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Friday, February 12, 2016
In the midst of National Heart Month, one of the focuses is eating a heart healthy diet including reducing the amount of sodium consumed. Lowering sodium in the diet can help lower the risk of cardiovascular disease by preventing or lowering blood pressure. Too much sodium can hold excess fluids in the body, raising blood pressure, and making the heart work harder. Aim for a blood pressure of less than 120/80 mmhg. Americans consume an estimated 3,440 milligrams of sodium every day, when the recommendation by the 2015 dietary guidelines is 2,300 milligrams or a teaspoon. One question I've been asked a few times over the past few weeks is, "Is sea salt or kosher salt a healthier choice compared to table salt?"
First, sodium and salt do not mean the same. Salt is composed of 40% sodium and 60% chloride. Sodium is a chemical element found in salt. Most of the salt in the diet comes from processed food rather than the shaker on the table. According to consumer research, unsurprisingly, taste ranks number one for food selection. Salt is an acquired taste and the saltiness Americans crave comes from the chloride not the sodium. High amounts of sodium hide in salad dressings, pastas, breads, soups, canned foods and cereals. Slowly cutting back on salty foods, help taste buds adjust and the cravings for saltier foods also declines. So, is one type of salt better than another? Read below about three common types of salt:
Table salt: Table salt is fine and granulated, and found in a salt shaker or used in cooking. Table salt is typically iodized. The body needs a small amount of iodine in the diet to prevent goiter (a thyroid gland condition), cretinism, and other neurological disorders. Table or iodized salt is used for baking, cooking and general use. 1 teaspoon of salt contains 2,300 milligrams of sodium.
Kosher salt: Kosher salt is courser and crunchy compared to table salt, but still contains sodium and chloride. Kosher salt is often use in margaritas, meat, and dishes for added texture. Kosher salt does not contain iodine, and commonly used in canning and pickling. Iodide can discolor food in canning which isn't harmful, but anesthetically displeasing. When comparing the sodium of table salt to kosher salt, ¼ teaspoon of kosher salt would have less sodium than table salt because table salt is denser and more would fit in the teaspoon. Kosher salt ranges from 2,000-2,360 milligrams of sodium per teaspoon, similar to table salt.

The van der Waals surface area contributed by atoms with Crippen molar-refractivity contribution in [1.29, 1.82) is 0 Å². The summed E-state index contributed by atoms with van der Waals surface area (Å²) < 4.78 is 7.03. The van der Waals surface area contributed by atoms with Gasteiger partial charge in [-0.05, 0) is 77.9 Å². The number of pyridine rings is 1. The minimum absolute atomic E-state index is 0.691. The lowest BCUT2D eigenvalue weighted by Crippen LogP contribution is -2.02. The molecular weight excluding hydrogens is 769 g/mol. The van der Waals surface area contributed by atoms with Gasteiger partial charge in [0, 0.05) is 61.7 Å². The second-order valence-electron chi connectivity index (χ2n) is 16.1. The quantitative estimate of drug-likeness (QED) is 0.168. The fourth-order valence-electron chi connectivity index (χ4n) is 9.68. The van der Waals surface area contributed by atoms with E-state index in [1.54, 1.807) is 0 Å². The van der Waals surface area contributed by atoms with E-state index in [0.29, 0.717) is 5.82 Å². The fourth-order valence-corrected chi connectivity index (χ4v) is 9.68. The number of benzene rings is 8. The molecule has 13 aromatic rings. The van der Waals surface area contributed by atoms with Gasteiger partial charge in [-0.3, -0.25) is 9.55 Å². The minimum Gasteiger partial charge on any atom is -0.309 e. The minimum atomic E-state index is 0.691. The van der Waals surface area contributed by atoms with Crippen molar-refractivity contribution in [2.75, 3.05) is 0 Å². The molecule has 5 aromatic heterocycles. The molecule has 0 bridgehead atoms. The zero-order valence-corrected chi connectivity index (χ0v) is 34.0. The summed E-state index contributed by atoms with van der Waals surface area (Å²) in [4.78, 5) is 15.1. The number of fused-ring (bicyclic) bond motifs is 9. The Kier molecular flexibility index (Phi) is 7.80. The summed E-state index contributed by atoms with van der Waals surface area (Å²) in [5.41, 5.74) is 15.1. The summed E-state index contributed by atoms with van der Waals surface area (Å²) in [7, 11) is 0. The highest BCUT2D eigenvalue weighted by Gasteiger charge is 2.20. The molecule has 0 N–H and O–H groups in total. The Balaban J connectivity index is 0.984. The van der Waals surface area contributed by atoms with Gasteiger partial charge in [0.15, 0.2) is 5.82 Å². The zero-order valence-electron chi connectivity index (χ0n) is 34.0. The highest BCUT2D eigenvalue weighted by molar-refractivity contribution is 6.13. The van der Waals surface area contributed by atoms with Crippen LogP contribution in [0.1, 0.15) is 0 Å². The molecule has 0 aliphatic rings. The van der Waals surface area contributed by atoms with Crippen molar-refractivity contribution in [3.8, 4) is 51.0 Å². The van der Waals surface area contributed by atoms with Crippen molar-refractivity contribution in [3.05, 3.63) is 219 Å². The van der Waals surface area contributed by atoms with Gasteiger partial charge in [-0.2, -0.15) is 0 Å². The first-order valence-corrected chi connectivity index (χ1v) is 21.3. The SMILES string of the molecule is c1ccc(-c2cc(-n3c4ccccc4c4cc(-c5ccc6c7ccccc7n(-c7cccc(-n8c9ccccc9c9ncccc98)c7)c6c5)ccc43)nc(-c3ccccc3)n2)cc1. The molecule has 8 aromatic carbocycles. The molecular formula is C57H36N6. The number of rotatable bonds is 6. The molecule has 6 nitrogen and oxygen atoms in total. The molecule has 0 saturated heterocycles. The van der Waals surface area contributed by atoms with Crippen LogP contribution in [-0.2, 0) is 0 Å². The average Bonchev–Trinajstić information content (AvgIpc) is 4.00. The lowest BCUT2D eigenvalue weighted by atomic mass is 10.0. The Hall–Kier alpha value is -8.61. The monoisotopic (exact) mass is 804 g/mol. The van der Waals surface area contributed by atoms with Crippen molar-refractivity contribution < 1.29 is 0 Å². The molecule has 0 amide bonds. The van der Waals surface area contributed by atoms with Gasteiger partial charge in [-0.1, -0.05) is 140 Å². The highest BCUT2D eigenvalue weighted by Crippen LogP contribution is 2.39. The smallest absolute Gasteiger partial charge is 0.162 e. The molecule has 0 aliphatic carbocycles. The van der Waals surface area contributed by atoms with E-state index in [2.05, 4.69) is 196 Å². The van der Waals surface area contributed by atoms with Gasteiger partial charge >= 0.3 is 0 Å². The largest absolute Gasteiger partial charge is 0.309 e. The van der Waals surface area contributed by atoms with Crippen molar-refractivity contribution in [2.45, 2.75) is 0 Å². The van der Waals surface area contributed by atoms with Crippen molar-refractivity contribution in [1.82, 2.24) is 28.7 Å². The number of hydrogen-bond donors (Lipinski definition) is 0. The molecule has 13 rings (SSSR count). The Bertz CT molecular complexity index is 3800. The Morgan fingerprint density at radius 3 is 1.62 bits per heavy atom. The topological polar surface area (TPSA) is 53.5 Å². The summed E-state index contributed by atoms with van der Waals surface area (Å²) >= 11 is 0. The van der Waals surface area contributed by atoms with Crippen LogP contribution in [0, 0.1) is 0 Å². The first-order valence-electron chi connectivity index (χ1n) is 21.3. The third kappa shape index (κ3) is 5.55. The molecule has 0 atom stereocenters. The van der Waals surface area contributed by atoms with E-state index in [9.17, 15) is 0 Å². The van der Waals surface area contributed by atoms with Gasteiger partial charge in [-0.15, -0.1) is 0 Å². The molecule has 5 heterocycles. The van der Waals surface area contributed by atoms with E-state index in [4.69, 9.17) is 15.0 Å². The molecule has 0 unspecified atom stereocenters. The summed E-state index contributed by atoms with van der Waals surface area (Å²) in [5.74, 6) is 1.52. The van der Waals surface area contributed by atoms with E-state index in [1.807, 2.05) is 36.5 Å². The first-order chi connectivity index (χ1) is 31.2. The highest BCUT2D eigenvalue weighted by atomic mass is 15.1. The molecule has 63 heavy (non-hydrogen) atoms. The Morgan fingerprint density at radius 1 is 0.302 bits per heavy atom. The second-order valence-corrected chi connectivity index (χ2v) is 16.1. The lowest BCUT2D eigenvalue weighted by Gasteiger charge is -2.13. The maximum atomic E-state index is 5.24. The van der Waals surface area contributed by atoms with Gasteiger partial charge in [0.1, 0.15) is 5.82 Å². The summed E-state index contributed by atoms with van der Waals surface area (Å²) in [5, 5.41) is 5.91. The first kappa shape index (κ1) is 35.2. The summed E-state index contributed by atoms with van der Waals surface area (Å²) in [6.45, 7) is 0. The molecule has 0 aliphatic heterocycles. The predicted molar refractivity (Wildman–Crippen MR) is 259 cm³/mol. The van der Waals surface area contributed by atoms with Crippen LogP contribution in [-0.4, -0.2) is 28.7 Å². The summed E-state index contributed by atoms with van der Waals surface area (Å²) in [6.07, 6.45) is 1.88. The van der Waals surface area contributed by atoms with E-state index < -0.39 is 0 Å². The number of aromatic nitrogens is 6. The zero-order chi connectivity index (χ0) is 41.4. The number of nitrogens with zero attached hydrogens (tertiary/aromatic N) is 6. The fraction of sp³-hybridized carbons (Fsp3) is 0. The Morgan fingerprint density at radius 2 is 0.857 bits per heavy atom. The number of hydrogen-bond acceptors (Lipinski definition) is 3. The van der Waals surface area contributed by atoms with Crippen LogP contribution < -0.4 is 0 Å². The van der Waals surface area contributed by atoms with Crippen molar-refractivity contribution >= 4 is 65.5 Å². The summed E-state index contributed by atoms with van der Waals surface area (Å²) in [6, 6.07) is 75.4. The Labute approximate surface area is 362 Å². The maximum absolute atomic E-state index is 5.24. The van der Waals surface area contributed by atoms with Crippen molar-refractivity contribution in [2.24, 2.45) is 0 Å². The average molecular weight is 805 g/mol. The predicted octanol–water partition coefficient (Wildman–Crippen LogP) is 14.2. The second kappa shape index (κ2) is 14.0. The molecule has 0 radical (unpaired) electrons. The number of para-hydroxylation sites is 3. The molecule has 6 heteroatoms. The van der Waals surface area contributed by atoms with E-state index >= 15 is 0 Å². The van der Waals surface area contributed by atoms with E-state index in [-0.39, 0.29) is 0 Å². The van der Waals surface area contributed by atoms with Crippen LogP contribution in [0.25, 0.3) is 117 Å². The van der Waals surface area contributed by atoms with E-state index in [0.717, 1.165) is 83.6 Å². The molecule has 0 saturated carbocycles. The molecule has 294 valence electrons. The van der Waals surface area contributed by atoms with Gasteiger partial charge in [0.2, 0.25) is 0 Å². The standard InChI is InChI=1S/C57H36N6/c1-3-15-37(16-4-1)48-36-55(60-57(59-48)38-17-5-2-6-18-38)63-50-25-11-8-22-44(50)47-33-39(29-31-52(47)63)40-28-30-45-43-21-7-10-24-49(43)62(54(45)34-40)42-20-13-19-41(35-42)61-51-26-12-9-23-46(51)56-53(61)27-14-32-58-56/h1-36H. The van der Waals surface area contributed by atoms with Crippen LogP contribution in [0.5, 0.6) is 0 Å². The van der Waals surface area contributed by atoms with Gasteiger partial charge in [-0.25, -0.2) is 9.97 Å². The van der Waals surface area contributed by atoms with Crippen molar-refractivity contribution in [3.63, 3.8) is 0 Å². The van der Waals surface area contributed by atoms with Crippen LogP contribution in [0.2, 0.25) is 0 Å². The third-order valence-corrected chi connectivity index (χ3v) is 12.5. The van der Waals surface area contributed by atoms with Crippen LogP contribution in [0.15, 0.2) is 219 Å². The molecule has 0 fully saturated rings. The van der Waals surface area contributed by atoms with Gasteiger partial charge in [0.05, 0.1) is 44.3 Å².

Sea Salt: Sea salt can either be fine, flaky, or large crystals and has a bolder flavor compared to table salt. Unlike table salt and kosher salt, which comes from underground deposits, sea salt comes from evaporated sea water. Sea salt can have traces of other minerals giving it different flavors, but is still about 40% sodium by weight. The sodium content between sea salt and table salt is similar and the additional traces of other minerals offer no scientifically based health advantages. Sea salt can often be more expensive than table salt due to processing. Sea salt provides different flavor and textures to food, and may be used in smaller amounts due to its larger volume, but contains a similar amount of sodium as table salt. When canning, sea salt may also discolor food.
Additional salts include pickling salt: used for making brines for sauerkraut and pickles, lite salt: containing half the sodium chloride and half potassium chloride, but not sodium free, and rock salt: large chunks of salt typically used for in making ice cream, but not common in recipes outside of ice cream.
Overall, choosing which salt to use is based on taste and texture preference. To put it simply, salt whether it be sea salt, kosher, or table salt all contain a similar amount of sodium. When looking to cut down on sodium, take small steps such as: removing the shaker from the table, switching onion and garlic salts to powders, using herbs and spices instead of salt, talk to a physician about salt substitute options, rinse canned foods before cooking to remove excess salt or buy low sodium or no salt added options, and read nutrition labels.
American Dietetic Association Complete Food & Nutrition Guide, 4thedition. 2012
Ohio State University Extension, "From land or sea, salt is salt." 2014
Penn State Extension, "Salt is Salt." 2013
U.S. Food and Drug Administration, "Sodium in Your Diet: Using the Nutrition Facts Label to Reduce Your Intake." 2015.
American Heart Association, "Sea Salt vs. Table Salt." 2016.